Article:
Blueberries have been a welcomed addition to our permaculture homestead since the very beginning but it took time to get the soil conditions right for their optimal growth.
As most blueberry growers know, this finicky bush plant likes its soil a little different than most plants do. Blueberries like to grow in acidic soil conditions with a pH level between 4.5 and 5.0 and it may take a little work and time to get your soil in an optimal blueberry growing condition sometimes.
Because the perfect blueberry growing soil is acidic there are many plants you will want to avoid planting near blueberries. The fact is most plants love slightly alkaline soil for best growth. Although many can tolerate acidic soil, there are some that simply cannot grow well or possibly not at all in your blueberries soil.
Should You Grow Anything Around Blueberries?
Students of permaculture and organic gardening quickly learn the value of companion planting. By interplanting a variety of plants that are specially chosen, a gardener can accomplish many desired effects.
Companion plants can serve as a pest repellent to protect higher-value crops. Some plants function well as groundcover which helps with soil condition and water retention. Still, other plants can provide necessary nutrients and other types of support for fellow plants.
Another great reason to companion plant is for an increased yield in crops. By utilizing all the space you have by choosing plants that will help each other and can grow well alongside one another your garden becomes much more productive.
You certainly don’t have to plant anything with your blueberries but in true permaculture fashion, it will become a more useful space if you do.
Plants You Should Avoid Growing Around Blueberries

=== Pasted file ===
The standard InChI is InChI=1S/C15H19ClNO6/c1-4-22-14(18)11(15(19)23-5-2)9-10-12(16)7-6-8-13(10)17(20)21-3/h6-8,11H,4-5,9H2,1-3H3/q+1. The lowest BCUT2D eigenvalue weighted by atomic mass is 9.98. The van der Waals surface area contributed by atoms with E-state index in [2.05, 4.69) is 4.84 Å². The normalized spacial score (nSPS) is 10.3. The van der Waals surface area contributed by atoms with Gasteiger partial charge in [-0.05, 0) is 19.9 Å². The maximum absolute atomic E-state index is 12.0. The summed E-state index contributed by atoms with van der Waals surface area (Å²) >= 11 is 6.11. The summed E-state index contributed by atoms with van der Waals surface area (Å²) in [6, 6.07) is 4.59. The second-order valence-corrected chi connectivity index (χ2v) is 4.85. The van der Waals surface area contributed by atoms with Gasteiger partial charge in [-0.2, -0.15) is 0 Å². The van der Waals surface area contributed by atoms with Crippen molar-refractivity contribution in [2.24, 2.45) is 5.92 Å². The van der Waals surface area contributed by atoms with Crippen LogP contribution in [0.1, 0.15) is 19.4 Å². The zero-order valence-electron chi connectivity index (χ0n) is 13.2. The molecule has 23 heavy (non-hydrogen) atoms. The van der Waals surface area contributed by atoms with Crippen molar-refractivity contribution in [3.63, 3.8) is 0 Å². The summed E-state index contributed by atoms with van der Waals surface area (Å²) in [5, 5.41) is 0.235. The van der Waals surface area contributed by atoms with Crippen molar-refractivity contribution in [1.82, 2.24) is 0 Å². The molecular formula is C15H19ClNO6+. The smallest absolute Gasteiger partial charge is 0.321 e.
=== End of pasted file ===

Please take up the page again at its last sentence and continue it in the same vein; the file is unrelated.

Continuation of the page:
There are mainly 3 problems you are trying to avoid when choosing what to plant near your blueberries.
First, you need to be careful not to shade out your blueberry bushes. Blueberries love many hours of direct sunlight and many plants can grow taller than blueberry bushes.
This becomes less about not planting near blueberries but instead where to plant around your blueberries. Be sure to not plant anything that will grow taller than your blueberries between the bushes and the sunlight.
Second, you don’t want to plant anything that has different nutrient requirements than your blueberry bushes. Blueberries are sensitive to fertilizer and generally prefer to be fed with organic material added to the soil and a moderate amount of compost.
This being said, plants that are heavy feeders and require more nutrients from heavy applications of compost or even organic fertilizers are not good companion plants for blueberries as you could harm your bushes by catering to the needs of the companion plants.
Third and most importantly, plants that have different soil pH requirements than blueberries are not good companion plants as they will not thrive or possibly not survive the acidic conditions.
List of Plants That Should Be Avoided As Companion Plants For Blueberries
|Poor Blueberry Companion Plant||Reasons Why|
|Artichoke||Requires a soil pH of 6.5 to 7.5|
|Arugula||Requires a soil pH of 6.5 to 7.5|
|Asparagus||Heavy Nutrient Requirements, Requires a pH of 6.0 to 8.0|
|Beans, Various Varieties||Requires a soil pH ranging from 6.0 to 7.5|
|Beets||Requires a soil pH of 6.0 to 7.5|
|Broccoli||Heavy Nutrient Requirements, Requires a soil pH of 6.0 to 7.0|
|Brussel Sprouts||Heavy Nutrient Requirements, Requires a soil pH of 6.0 to 7.0|
|Cabbage||Heavy Nutrient Requirements, Requires a soil pH of 6.0 to 7.0|
|Cantaloupe/Honeydew||Heavy Nutrient Requirements, Requires a soil pH of 6.0 to 7.5|
|Cauliflower||Heavy Nutrient Requirements, Requires a soil pH of 6.0 to 7.5|
|Celery/Celeriac||Heavy Nutrient Requirements, Requires a soil pH of 6.0 to 7.0|
|Chives||Requires a soil pH of 6.0 to 7.0|
|Cilantro||Requires a soil pH of 6.0 to 7.0|
|Collard Greens||Requires a soil pH of 6.0 to 7.5|
|Fennel||Requires a soil pH of 6.0 to 7.0|
|Horseradish||Requires a soil pH of 6.0 to 7.5|